Invasive Species In The River Thames Are Major Drivers Of Biodiversity Loss
Alan McStravick for redOrbit.com – Your Universe Online
A new study out of the U.K. points out what many ecosystems of the world have already known. In this new study, scientists from the Queen Mary, University of London, claim that almost 100 non-native freshwater species have successfully invaded the River Thames, making it one of the world’s most highly invaded freshwater systems.
Published in the journal Biological Invasions over the weekend, scientists suggest that previous introduction of legislation intended to prevent the introduction of non-native species across the U.K. has been largely unsuccessful. They contend that the effect on the British economy due to these non-native invaders totals £1.7bn every year, or approximately $2.7bn/year.
Pointed out by lead author of the study, Dr. Michelle Jackson, who conducted this research as part of her PhD at Queen Mary, “We have identified 96 freshwater non-native species in the River Thames catchment and modern invasion rates (post 1961) reveal that one non-indigenous species is discovered every 50 weeks.”
“Our research suggests that globalization [sic] has facilitated species invasions because of shipping activity and population size in the catchment had a positive correlation with the discovery of non-native species.”
The United States is no stranger to non-native invaders, either. The National Parks Services has a few interesting examples on their website.
The Florida Everglades and its native communities have been under attack from invasive exotic species. From exotic fish devouring native species to the Melaleuca tree that shades out indigenous plants, the Florida Everglades is experiencing a wide barrage of pressures from the introduction of non-native species.
One of the reasons that these introduced species have a competitive advantage over native species is that, being they are so far removed from their native habitats, there simply are no natural predators around. This allows them to multiply virtually unchecked, taking valuable resources (sunlight, water, nutrients) from the native species. A full 68% of extinctions in the U.S. can be attributed to the introduction of invasive exotic species, making this method of extinction and endangerment second only to complete habitat destruction.
The National Parks Services also points out, like the British study, there is a financial impact of exotics, citing researchers from Cornell University, who say the economic damage is $120 billion per year. That figure exceeds the budgetary allotments for the Departments of State, Commerce and Homeland Security combined.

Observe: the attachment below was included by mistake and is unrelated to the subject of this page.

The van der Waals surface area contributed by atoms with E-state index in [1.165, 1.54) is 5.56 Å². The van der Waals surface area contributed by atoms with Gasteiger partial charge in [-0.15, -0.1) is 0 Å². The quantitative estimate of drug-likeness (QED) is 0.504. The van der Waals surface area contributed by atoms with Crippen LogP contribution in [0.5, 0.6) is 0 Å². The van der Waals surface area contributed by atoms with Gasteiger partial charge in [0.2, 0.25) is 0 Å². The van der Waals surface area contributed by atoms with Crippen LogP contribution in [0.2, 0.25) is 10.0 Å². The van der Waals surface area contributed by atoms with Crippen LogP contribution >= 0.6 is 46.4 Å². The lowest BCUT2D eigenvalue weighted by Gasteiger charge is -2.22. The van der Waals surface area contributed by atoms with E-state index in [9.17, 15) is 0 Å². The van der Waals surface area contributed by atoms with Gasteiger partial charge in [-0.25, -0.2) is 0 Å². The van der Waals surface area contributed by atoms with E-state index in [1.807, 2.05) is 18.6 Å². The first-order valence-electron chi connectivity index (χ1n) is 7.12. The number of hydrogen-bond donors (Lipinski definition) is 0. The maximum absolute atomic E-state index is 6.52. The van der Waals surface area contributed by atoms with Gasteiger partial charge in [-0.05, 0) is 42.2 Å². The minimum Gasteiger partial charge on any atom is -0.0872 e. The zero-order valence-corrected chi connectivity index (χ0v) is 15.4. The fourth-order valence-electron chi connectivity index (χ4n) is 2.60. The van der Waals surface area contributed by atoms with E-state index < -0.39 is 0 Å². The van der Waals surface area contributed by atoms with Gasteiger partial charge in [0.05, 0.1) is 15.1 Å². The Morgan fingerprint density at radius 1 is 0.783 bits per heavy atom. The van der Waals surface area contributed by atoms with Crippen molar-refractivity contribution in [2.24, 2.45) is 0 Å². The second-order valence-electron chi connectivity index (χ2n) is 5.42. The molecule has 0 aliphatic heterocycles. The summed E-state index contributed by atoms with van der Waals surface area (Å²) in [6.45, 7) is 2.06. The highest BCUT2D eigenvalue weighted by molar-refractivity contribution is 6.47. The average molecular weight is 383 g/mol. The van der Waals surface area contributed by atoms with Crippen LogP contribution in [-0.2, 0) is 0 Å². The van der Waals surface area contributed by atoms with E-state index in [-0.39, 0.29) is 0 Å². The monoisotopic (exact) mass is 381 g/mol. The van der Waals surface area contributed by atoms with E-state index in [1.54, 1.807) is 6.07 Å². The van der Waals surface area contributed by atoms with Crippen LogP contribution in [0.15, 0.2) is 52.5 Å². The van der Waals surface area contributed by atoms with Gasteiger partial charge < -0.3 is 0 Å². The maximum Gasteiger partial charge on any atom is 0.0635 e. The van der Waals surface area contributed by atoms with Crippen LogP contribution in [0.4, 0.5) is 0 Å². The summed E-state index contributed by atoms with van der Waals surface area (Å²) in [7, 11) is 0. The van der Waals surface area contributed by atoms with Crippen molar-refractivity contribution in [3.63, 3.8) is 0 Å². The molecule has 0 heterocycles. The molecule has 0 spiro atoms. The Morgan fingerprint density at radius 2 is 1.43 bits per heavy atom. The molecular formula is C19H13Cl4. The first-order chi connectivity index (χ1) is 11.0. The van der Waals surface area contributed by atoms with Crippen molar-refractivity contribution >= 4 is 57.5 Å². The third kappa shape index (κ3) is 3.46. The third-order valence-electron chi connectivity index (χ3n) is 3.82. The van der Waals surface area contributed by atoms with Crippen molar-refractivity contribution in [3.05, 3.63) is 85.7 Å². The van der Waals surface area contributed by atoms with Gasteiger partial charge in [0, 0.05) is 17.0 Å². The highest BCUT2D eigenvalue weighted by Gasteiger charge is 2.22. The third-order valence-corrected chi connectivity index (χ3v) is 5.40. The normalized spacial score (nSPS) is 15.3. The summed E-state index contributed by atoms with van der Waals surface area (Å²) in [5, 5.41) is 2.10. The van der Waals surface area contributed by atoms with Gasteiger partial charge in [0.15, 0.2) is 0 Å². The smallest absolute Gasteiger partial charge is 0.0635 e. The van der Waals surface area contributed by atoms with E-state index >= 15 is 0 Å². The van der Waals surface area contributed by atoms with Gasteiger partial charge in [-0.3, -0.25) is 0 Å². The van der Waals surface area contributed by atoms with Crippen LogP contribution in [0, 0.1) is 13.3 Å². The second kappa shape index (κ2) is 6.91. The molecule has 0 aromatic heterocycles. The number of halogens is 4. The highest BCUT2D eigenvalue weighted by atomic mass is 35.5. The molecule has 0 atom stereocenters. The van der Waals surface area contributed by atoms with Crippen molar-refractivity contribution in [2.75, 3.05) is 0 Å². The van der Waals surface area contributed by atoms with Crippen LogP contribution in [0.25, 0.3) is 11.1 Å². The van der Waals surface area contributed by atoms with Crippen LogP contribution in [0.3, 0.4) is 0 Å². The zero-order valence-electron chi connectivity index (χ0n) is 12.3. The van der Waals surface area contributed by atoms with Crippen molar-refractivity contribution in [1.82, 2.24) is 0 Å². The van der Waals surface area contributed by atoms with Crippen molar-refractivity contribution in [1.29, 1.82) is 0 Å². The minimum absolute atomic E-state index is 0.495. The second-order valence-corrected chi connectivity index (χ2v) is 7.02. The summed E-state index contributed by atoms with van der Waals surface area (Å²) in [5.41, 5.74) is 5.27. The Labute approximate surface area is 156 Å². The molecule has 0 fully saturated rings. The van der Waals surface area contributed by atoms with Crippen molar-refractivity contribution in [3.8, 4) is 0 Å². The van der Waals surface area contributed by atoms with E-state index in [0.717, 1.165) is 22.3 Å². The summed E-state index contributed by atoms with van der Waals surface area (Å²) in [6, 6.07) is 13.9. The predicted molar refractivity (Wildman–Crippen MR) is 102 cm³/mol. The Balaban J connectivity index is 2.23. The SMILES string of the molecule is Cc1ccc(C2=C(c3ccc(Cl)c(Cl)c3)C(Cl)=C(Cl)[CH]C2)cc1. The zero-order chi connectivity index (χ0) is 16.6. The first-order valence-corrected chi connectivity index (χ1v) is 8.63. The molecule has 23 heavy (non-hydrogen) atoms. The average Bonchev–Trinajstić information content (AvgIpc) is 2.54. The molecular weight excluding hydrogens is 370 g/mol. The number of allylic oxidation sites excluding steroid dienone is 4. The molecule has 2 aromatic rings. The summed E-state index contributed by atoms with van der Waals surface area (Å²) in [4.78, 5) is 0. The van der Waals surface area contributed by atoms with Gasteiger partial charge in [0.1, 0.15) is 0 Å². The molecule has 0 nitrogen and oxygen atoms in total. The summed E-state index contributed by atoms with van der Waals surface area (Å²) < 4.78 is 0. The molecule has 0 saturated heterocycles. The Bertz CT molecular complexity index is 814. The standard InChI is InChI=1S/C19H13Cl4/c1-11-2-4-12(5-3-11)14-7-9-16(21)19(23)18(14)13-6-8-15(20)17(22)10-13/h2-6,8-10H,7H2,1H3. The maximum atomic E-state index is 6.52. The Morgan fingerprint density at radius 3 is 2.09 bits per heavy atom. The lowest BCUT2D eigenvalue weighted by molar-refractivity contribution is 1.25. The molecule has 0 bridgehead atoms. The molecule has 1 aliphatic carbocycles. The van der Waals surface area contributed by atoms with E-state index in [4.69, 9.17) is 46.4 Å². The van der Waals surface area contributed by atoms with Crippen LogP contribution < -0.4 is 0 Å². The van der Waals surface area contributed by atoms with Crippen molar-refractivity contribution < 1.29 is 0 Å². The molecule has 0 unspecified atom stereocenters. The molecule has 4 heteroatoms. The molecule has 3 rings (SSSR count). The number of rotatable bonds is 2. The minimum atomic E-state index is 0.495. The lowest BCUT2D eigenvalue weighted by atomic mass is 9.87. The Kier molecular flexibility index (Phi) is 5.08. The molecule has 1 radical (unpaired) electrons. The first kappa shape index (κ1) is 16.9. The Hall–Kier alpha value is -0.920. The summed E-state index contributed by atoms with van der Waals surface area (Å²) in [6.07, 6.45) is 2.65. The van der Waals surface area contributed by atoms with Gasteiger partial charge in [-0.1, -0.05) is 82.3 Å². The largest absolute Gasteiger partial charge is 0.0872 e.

Another national park affected by invasive species is located in the state of Texas. Big Bend National Park. Big Bend is not as friendly an environment as the Florida Everglades, but that fact doesn’t exclude Big Bend from the hazards associated with invasive species.
On the site, they lament the introduction of the Salt Cedar, also known as the Tamarisk. The history of the Tamarisk in the desert southwest dates back to the early 1900’s, when they were introduced as windbreaks and to lessen the impacts of soil erosion. With study and the benefit of hindsight, the irony of this is apparent as the Tamarisk is responsible for some of the most erosive features on the Rio Grande.
Adding to that is the tree’s rate of spread and its resistance to cold temperatures, fire, floods and drought. Also, the Tamarisk is responsible for a high rate of evaporation of significant amounts of water.
Another insidious invader affects private, commercial and governmental operations. Kudzu, first introduced in 1876 at the Philadelphia Centennial Exposition, was lauded as a fantastic combatant of erosion and farmers were encouraged to plant kudzu from the mid-1930’s thru into the 1950’s. It was in 1953 that kudzu was removed from the U.S. Department of Agriculture’s list of permissible cover plants as its categorization was changed to recognize it as a pest species. Unfortunately, the damage had been done. With just 20 years of wide agricultural use almost 80 years ago, the dominant kudzu now covers an estimated 7 million acres of land in the U.S. deep south.
With the kudzu’s ability to grow roughly one foot per day, it can grow over anything in its path, including other plants, buildings and road signs. The kudzu will kill other plants by depriving them of necessary sunlight. Also, stems and tree trunks will be girdled by the kudzu, breaking branches and even uprooting trees and shrubs.
The Queen Mary, University of London researchers, for their study, performed an exhaustive analysis of pre-existing databases, field surveys, literature and atlases to establish a list of invasive species in the Thames.
According to Dr. Jackson, “Invasive species are major drivers of biodiversity and ecosystem service loss, and multiple invaders have the potential to amplify one another’s impact.”
“Our research highlights the need to establish how these multiple invaders interact.”